- Interesting take on a long-distance relationship
- Merge of science fiction and New Age belief about reincarnation
- Not a traditional antagonist or villain
- Lack of action through most of the story
- Jumps to different lifespans can be a bit confusing
Light Chaser Review
Light Chaser by Peter F. Hamilton and Gareth L. Powell takes has as its premise ideas perhaps originating from New Age beliefs about reincarnation. The short story explores an idea about reincarnation and reinforces an inherent desire for freedom that burns within humanity.
Amahle is an explorer who travels from planet to planet in a ship that is almost faster than light, yet despite its speed, it still takes her years to travel from planet to planet. Her only companion is a sentient artificial intelligence that takes care of her health and necessities, making her almost immortal.
On the surface, Amahle’s life seems great—she gets to travel the stars, have a comfortable life, and she gets to play god to human civilizations that are on par with Medieval Europe. In return for this life, she’s expected to collect memory collars, devices that record the lifetimes of their users. It’s the purpose of these memory collars that reveal the antagonists in this story.
When I was younger, one of my favorite anime shorts was a story called Voices of a Distant Star. In the story, two close friends diverge from their friendship after middle school: one to the military to fight an alien species far away in the galaxy and the other to remain behind. Even though they are separated, they continue to send each other messages. As the military expedition force moves farther away, so too does the time between responses.
Communication between Amahle and her fated partner, Carloman, share a similar obstacle in the story, only their messages occur between unwitting messengers who wear a memory collar. This one-way communication happens across centuries, perhaps even millennia, as Carloman attempts to reach Amahle through the ages from different incarnations.
The jumps between reincarnations, often represented by the stories contained within the memory collars, can be a little disconcerting, if not confusing. But these stories connect throughout time the love that Carloman has for Amahle.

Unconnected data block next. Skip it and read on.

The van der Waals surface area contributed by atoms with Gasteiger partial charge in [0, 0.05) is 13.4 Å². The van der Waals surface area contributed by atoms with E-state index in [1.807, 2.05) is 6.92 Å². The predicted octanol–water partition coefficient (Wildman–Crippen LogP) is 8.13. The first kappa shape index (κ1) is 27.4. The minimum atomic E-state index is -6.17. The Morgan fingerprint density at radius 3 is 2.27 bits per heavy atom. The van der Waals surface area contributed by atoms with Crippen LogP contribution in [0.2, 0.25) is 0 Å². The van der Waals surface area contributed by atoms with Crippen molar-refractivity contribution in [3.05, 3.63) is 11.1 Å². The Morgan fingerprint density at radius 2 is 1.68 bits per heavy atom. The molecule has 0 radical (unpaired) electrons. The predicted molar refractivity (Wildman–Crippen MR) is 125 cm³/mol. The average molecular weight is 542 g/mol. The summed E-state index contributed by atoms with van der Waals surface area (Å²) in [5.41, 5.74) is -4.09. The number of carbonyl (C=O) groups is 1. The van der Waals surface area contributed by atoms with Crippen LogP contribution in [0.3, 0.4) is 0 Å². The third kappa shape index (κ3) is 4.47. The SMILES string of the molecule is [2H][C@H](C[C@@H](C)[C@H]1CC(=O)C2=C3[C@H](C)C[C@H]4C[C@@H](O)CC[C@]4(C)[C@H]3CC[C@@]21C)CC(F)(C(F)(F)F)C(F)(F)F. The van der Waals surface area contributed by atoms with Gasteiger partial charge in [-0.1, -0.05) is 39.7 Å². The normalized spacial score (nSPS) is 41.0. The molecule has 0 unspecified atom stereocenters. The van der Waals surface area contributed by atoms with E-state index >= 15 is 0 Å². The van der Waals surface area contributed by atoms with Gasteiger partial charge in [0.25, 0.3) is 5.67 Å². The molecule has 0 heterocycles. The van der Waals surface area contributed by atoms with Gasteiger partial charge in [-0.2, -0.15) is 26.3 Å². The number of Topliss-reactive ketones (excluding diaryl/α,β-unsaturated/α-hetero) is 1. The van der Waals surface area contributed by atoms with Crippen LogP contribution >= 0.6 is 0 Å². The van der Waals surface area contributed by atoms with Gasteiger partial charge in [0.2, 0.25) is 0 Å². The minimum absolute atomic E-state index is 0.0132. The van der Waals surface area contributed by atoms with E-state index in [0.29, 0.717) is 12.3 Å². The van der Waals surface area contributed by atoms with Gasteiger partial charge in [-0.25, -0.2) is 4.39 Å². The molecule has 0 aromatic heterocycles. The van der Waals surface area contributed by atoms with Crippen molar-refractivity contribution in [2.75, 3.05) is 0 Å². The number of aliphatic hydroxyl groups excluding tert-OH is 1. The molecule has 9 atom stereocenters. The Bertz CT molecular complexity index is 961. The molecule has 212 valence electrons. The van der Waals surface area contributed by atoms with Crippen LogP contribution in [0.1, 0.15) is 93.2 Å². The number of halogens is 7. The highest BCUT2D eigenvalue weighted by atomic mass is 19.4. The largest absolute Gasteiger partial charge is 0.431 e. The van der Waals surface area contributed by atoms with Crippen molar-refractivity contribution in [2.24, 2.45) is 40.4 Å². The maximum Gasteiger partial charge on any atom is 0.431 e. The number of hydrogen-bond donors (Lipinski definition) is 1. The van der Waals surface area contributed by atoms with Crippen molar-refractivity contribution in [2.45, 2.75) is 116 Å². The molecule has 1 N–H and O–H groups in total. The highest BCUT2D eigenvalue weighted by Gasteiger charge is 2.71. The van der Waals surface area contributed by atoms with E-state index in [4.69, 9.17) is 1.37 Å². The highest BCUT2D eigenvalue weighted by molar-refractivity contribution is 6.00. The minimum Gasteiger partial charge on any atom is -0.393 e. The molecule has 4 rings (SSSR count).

The story’s use of reincarnation as a plot device is an interesting choice. Whereas humanity loses its ability to remember previous incarnations, Carloman and a small group of others have managed to retain their memories, and through their incarnations, identify an evil group of aliens who are feasting on human experiences. This plot is reminiscent of Robert Monroe’s Far Journeys, a book where he discusses a phenomenon whereby aliens are “farming” humans for their energy.
The conclusion to the story isn’t very exciting, and the use of a deus ex machina—the strangelet—to confront the mechanism used by the Exalted feels too convenient, depriving readers of a showdown that could have been interesting in terms of a final battle.
In fact, the one battle that takes place between Amahle, her ship, and another station is well written and quite fascinating as it depicts the last thought of an artificial intelligence as it fades.
Light Chaser by Peter F. Hamilton and Gareth L. Powell is a short and interesting book that explores the concept of reincarnation in a science fiction setting. It’s not every day that science fiction writers incorporate reincarnation—perhaps the closest analog is clones. But these writers manage to use the device in such a way as to create an engaging story.
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